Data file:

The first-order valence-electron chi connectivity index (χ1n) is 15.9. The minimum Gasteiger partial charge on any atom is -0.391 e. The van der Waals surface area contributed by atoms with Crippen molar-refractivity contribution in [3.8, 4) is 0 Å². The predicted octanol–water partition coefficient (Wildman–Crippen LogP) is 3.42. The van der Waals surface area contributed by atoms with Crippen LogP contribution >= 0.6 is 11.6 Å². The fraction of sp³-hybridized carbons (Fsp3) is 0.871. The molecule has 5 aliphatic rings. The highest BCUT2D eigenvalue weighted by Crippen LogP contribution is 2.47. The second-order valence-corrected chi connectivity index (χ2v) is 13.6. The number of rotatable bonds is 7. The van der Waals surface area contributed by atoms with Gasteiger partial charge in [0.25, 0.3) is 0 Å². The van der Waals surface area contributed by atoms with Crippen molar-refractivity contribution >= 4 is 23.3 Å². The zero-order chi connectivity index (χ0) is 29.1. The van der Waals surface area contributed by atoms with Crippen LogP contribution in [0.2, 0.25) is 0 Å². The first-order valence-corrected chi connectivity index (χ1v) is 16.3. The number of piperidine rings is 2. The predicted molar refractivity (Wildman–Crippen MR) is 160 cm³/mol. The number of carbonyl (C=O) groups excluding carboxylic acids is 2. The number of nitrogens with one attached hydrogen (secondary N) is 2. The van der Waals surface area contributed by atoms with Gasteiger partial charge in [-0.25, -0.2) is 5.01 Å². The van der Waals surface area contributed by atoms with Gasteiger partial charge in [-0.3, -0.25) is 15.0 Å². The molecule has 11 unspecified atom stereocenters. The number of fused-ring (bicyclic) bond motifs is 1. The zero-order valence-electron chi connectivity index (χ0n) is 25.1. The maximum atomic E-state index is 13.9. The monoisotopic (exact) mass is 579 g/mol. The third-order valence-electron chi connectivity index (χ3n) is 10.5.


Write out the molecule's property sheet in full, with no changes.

The first-order valence-electron chi connectivity index (χ1n) is 15.9. The minimum Gasteiger partial charge on any atom is -0.391 e. The van der Waals surface area contributed by atoms with Crippen molar-refractivity contribution in [3.8, 4) is 0 Å². The predicted octanol–water partition coefficient (Wildman–Crippen LogP) is 3.42. The van der Waals surface area contributed by atoms with Crippen LogP contribution >= 0.6 is 11.6 Å². The fraction of sp³-hybridized carbons (Fsp3) is 0.871. The molecule has 5 aliphatic rings. The highest BCUT2D eigenvalue weighted by Crippen LogP contribution is 2.47. The second-order valence-corrected chi connectivity index (χ2v) is 13.6. The number of rotatable bonds is 7. The van der Waals surface area contributed by atoms with Gasteiger partial charge in [0.25, 0.3) is 0 Å². The van der Waals surface area contributed by atoms with Crippen molar-refractivity contribution >= 4 is 23.3 Å². The zero-order chi connectivity index (χ0) is 29.1. The van der Waals surface area contributed by atoms with Crippen LogP contribution in [0.2, 0.25) is 0 Å². The first-order valence-corrected chi connectivity index (χ1v) is 16.3. The number of piperidine rings is 2. The predicted molar refractivity (Wildman–Crippen MR) is 160 cm³/mol. The number of carbonyl (C=O) groups excluding carboxylic acids is 2. The number of nitrogens with one attached hydrogen (secondary N) is 2. The van der Waals surface area contributed by atoms with Gasteiger partial charge in [-0.25, -0.2) is 5.01 Å². The van der Waals surface area contributed by atoms with Gasteiger partial charge in [-0.3, -0.25) is 15.0 Å². The molecule has 11 unspecified atom stereocenters. The number of fused-ring (bicyclic) bond motifs is 1. The zero-order valence-electron chi connectivity index (χ0n) is 25.1. The maximum atomic E-state index is 13.9. The monoisotopic (exact) mass is 579 g/mol. The third-order valence-electron chi connectivity index (χ3n) is 10.5.